When I am mindful as I walk across a small bridge along a bike path flanked by trees and a large creek on one side, then I am mindful that I am suspended but crossing. I am mindful that someone crafted this bridge. I am alert to being a bi-pedal creature, oriented in four directions.
When I am mindful as I count the coins to hand to the cashier, uniformed and standing across from me, a name tag tagged to their chest, then I am mindful that I am part of an exchange today. I am mindful that beyond the coin lie certain tacit covenants between us, that I will hand this coin over and be handed my groceries. I am mindful that we both have names but are separated by a chasm even as we extend hands across that chasm to give and receive.
When I am mindful as I turn out the light and crawl into bed, sheet and blanket to cover me, quiet and silence descended, and sleep covering me quickly then I am mindful of the poverty of my human existence. That I need to be recharged. That my powers are limited to the day that has just spent me. That a descent into twilight and sleep is a resignation of my life over to the world that is greater than my singularity and a commendation of my soul into the boundless care of the Creator. Whether I sing in my head and heart a doxology to paddle into the night of rest that awaits me or pray a thank you, I am mindful until the switch is clicked and my mind rests.
When I am mindful, I wake up.
~See you Sunday. Let us come together and be mindful of mutual presence and the Presence of the Holy One. Perhaps we will step into an Awakening.
David Berlinski writes poetically a breathtaking overture to his book, A Tour of the Calculus. I am no mathematician nor a physicist, but Berlinski’s devotion to his subject is that of a priest at an altar. He has seen across the threshold into and through the mechanics of the universe and its symmetry astounds him. He relays his awe not through numbers–though he would likely argue that he could have done so by numbers alone–but through brilliant, often poetic, English. Which is to say, he relies as much on symbol and poetic nuance as any preacher trying to decipher scripture. His awe revolves around the fundamental revelation to which he is a witness: ”the real world may be understood in terms of real numbers.” You should take a moment to enjoy his brief prologue (easily enough to accomplish by looking inside the book on Amazon or having a sample of the book sent to you). This revelation is simply the notion that the world is comprehensible. Einstein said as much, “The most incomprehensible thing about the world is that it is at all comprehensible.” I prefer St. Augustine’s paean to the mystery of being, “And yet it is neither the heaven of heavens, nor the measure of the stars, nor the scope of sea and land, nor the nethermost hell; it is our own selves that we are incapable of comprehending; it is our own selves, who, in our too great height and strength, transcend the humble limits of our own knowledge; it is our own selves, whom we are incapable of embracing…” (“The Soul and Its Origin”).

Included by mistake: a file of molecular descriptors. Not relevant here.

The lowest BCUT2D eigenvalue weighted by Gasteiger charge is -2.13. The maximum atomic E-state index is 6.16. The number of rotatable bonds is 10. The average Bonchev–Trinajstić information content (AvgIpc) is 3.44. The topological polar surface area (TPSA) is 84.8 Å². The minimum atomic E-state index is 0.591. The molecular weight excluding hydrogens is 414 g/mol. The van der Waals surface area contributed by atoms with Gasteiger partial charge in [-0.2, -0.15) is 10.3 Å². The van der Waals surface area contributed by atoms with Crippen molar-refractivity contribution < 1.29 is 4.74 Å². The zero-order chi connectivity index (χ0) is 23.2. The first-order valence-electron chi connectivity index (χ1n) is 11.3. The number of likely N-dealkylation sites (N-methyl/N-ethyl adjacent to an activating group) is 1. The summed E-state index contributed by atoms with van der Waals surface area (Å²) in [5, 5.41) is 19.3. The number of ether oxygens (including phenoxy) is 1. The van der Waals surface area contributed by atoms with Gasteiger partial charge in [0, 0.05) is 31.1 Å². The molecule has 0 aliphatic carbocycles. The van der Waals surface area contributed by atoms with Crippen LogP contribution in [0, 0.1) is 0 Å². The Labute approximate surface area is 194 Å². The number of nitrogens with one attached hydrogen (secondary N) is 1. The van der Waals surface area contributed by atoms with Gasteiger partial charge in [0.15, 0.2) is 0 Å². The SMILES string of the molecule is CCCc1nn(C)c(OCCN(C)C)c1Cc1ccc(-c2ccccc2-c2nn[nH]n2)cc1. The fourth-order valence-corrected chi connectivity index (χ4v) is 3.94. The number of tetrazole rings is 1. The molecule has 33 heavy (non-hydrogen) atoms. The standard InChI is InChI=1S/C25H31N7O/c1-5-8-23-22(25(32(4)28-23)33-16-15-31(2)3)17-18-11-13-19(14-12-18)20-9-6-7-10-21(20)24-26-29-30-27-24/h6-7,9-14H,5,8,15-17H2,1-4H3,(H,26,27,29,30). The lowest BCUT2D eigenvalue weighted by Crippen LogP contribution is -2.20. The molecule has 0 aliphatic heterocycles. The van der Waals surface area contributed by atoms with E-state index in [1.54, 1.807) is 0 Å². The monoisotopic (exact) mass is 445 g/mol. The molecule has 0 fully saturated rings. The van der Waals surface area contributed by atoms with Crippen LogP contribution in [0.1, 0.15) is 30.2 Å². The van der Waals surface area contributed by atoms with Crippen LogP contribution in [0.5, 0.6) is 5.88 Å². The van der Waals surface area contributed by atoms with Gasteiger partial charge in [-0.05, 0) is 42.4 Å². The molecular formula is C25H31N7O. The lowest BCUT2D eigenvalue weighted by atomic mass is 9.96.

As you tour the calculus of your life; fumbling with change and counting it; responding to the grumbling in your stomach by eating food; quenching your thirst; catching a glimpse of the moon carved in space in a pale blue sky; singing along with a song; communicating by way of words what is inside your mind to another living, breathing, sentient being; as you do these things and thus trace the symmetry and order of your life, you may step into the mystery (ah, thanks to brother Van Morrison!). I look forward to seeing you in the holy space of our sanctuary on Sunday. We’ll celebrate and sing the mystery. ~See you Sunday
Monday is another day of snow. The appearance of flakes, the shortening of vision, the powder piled on the sidewalk and great machines tripping and panting along the streets, rendered suddenly powerless by water, snow and ice. It is a good day to remain in doors and ransack the poets.